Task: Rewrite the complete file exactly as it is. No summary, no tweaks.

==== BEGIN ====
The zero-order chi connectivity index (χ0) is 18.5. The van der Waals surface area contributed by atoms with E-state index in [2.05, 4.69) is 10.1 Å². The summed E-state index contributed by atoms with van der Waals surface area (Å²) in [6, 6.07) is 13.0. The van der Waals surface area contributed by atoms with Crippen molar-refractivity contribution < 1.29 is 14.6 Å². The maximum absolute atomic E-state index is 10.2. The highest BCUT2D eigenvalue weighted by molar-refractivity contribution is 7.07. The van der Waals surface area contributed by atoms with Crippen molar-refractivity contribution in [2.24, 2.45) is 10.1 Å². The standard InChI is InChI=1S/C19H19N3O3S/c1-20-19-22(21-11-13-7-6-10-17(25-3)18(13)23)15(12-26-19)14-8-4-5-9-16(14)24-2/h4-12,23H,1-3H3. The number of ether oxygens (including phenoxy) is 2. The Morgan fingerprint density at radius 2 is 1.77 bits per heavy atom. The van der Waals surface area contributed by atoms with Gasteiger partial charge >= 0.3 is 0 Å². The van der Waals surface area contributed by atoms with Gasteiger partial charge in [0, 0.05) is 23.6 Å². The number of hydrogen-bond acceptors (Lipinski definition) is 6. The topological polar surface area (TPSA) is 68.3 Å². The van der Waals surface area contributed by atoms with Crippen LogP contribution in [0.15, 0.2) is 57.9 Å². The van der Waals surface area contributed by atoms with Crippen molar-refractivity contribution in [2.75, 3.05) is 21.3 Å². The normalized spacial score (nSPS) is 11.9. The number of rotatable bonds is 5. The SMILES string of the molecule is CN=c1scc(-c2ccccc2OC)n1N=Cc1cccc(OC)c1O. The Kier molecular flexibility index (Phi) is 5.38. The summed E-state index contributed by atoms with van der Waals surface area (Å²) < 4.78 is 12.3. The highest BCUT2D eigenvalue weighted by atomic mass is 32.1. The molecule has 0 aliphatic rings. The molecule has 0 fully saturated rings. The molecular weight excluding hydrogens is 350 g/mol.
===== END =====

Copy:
The zero-order chi connectivity index (χ0) is 18.5. The van der Waals surface area contributed by atoms with E-state index in [2.05, 4.69) is 10.1 Å². The summed E-state index contributed by atoms with van der Waals surface area (Å²) in [6, 6.07) is 13.0. The van der Waals surface area contributed by atoms with Crippen molar-refractivity contribution < 1.29 is 14.6 Å². The maximum absolute atomic E-state index is 10.2. The highest BCUT2D eigenvalue weighted by molar-refractivity contribution is 7.07. The van der Waals surface area contributed by atoms with Crippen molar-refractivity contribution in [2.24, 2.45) is 10.1 Å². The standard InChI is InChI=1S/C19H19N3O3S/c1-20-19-22(21-11-13-7-6-10-17(25-3)18(13)23)15(12-26-19)14-8-4-5-9-16(14)24-2/h4-12,23H,1-3H3. The number of ether oxygens (including phenoxy) is 2. The Morgan fingerprint density at radius 2 is 1.77 bits per heavy atom. The van der Waals surface area contributed by atoms with Gasteiger partial charge >= 0.3 is 0 Å². The van der Waals surface area contributed by atoms with Gasteiger partial charge in [0, 0.05) is 23.6 Å². The number of hydrogen-bond acceptors (Lipinski definition) is 6. The topological polar surface area (TPSA) is 68.3 Å². The van der Waals surface area contributed by atoms with Crippen LogP contribution in [0.15, 0.2) is 57.9 Å². The van der Waals surface area contributed by atoms with Crippen molar-refractivity contribution in [2.75, 3.05) is 21.3 Å². The normalized spacial score (nSPS) is 11.9. The number of rotatable bonds is 5. The SMILES string of the molecule is CN=c1scc(-c2ccccc2OC)n1N=Cc1cccc(OC)c1O. The Kier molecular flexibility index (Phi) is 5.38. The summed E-state index contributed by atoms with van der Waals surface area (Å²) < 4.78 is 12.3. The highest BCUT2D eigenvalue weighted by atomic mass is 32.1. The molecule has 0 aliphatic rings. The molecule has 0 fully saturated rings. The molecular weight excluding hydrogens is 350 g/mol.